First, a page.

The United States still plans to go through with the delivery of four F16 fighter jets to Egypt in the coming weeks, even after the Egyptian military's removal of Mohamed Morsi.
Washington has been careful not to describe the overthrow of Morsi as a coup and says it needs time to consider the situation.
If the US did decide that Morsi's removal was a coup, it would be required by law to halt aid to Egypt's military, which receives much of the $1.5 billion the US gives annually to the country.
The four F16 jets, built by US manufacturer Lockheed Martin, are a part of the aid package.
"There is no current change in the plan to deliver F-16s to the Egyptian military," said an anonymous US source.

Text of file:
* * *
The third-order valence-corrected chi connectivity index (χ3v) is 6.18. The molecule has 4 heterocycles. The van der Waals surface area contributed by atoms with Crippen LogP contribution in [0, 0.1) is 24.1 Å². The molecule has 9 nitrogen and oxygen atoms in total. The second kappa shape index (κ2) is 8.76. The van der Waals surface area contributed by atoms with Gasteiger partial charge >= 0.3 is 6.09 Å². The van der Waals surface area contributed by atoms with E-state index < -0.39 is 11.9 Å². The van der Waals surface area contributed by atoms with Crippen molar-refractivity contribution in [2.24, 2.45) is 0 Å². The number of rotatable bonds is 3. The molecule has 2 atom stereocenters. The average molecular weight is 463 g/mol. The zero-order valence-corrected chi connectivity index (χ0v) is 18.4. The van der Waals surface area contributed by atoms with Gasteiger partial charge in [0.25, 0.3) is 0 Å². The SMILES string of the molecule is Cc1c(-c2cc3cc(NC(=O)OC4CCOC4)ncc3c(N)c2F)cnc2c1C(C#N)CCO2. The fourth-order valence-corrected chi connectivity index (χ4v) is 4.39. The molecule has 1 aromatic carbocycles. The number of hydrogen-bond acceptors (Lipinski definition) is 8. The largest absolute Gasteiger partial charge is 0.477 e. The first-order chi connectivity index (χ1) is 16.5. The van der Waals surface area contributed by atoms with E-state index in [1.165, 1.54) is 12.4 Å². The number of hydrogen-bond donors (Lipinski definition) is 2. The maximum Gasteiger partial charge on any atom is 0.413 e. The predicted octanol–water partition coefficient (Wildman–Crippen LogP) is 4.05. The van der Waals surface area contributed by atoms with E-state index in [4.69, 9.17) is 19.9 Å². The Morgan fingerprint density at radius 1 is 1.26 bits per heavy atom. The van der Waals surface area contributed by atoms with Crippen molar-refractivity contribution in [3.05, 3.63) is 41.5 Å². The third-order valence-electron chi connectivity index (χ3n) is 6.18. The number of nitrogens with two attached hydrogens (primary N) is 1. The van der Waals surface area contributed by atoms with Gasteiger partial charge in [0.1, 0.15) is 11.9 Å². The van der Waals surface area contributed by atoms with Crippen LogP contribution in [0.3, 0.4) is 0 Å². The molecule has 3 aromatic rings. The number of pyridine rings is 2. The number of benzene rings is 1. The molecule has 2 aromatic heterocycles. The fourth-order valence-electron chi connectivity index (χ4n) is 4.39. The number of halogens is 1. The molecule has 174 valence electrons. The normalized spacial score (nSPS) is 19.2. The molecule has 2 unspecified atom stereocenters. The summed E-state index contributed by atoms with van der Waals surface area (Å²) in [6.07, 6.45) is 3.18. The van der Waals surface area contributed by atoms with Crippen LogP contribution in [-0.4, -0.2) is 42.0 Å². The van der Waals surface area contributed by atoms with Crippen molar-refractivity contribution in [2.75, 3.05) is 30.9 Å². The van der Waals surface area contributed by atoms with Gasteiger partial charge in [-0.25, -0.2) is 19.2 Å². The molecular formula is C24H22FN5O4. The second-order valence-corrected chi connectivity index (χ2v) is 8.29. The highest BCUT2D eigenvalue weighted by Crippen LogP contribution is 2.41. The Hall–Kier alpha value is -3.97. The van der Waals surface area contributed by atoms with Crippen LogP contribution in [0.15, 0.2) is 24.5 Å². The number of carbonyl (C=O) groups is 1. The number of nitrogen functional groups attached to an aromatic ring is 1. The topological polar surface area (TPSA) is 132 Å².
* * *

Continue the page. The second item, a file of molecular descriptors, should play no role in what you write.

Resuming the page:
Asked about the F16s, White House spokesman Jay Carney said: "It's our view that we should not ... hastily change our aid programs."
The Pentagon has issued a statement echoing President Barack Obama's comments that he has ordered a review of US assistance to Egypt. Asked whether Obama's review had put the F-16 delivery on hold, a US official said: "The delivery remains scheduled as planned."
Lockheed Martin, the Pentagon's biggest supplier, and a key part of the US military-industrial complex, declined to comment.
Egypt was the first Arab country to buy F16s, and has received massive amounts of military aid from the US since it signed a 1979 peace treaty with Israel, despite a questionable record on human rights.
Another eight F16s are due to be delivered in December. The jets are part of a package of 20 F16s, of which eight have already been delivered.
- More about:
- Barack Obama
- Democrats (US)
- Human Rights
- Middle East
- The Pentagon